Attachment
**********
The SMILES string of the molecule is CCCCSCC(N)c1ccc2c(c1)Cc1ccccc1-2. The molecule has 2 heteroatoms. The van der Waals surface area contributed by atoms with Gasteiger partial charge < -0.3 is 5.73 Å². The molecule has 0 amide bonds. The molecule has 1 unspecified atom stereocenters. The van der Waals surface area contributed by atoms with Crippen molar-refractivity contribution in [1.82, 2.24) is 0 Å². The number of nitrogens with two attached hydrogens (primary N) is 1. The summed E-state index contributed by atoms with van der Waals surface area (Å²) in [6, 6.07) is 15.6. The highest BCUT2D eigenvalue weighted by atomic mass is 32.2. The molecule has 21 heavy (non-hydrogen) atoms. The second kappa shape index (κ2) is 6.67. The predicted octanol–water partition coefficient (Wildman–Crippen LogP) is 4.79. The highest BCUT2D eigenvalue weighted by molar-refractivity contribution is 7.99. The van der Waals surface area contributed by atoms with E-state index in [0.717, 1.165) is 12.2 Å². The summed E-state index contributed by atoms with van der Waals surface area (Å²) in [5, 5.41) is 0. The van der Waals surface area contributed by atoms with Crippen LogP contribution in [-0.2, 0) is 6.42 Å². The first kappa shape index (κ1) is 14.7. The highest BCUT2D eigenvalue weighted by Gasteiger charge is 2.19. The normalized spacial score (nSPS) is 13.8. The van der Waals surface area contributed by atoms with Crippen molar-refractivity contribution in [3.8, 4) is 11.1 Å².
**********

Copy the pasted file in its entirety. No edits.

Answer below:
The SMILES string of the molecule is CCCCSCC(N)c1ccc2c(c1)Cc1ccccc1-2. The molecule has 2 heteroatoms. The van der Waals surface area contributed by atoms with Gasteiger partial charge < -0.3 is 5.73 Å². The molecule has 0 amide bonds. The molecule has 1 unspecified atom stereocenters. The van der Waals surface area contributed by atoms with Crippen molar-refractivity contribution in [1.82, 2.24) is 0 Å². The number of nitrogens with two attached hydrogens (primary N) is 1. The summed E-state index contributed by atoms with van der Waals surface area (Å²) in [6, 6.07) is 15.6. The highest BCUT2D eigenvalue weighted by atomic mass is 32.2. The molecule has 21 heavy (non-hydrogen) atoms. The second kappa shape index (κ2) is 6.67. The predicted octanol–water partition coefficient (Wildman–Crippen LogP) is 4.79. The highest BCUT2D eigenvalue weighted by molar-refractivity contribution is 7.99. The van der Waals surface area contributed by atoms with E-state index in [0.717, 1.165) is 12.2 Å². The summed E-state index contributed by atoms with van der Waals surface area (Å²) in [5, 5.41) is 0. The van der Waals surface area contributed by atoms with Crippen LogP contribution in [-0.2, 0) is 6.42 Å². The first kappa shape index (κ1) is 14.7. The highest BCUT2D eigenvalue weighted by Gasteiger charge is 2.19. The normalized spacial score (nSPS) is 13.8. The van der Waals surface area contributed by atoms with Crippen molar-refractivity contribution in [3.8, 4) is 11.1 Å².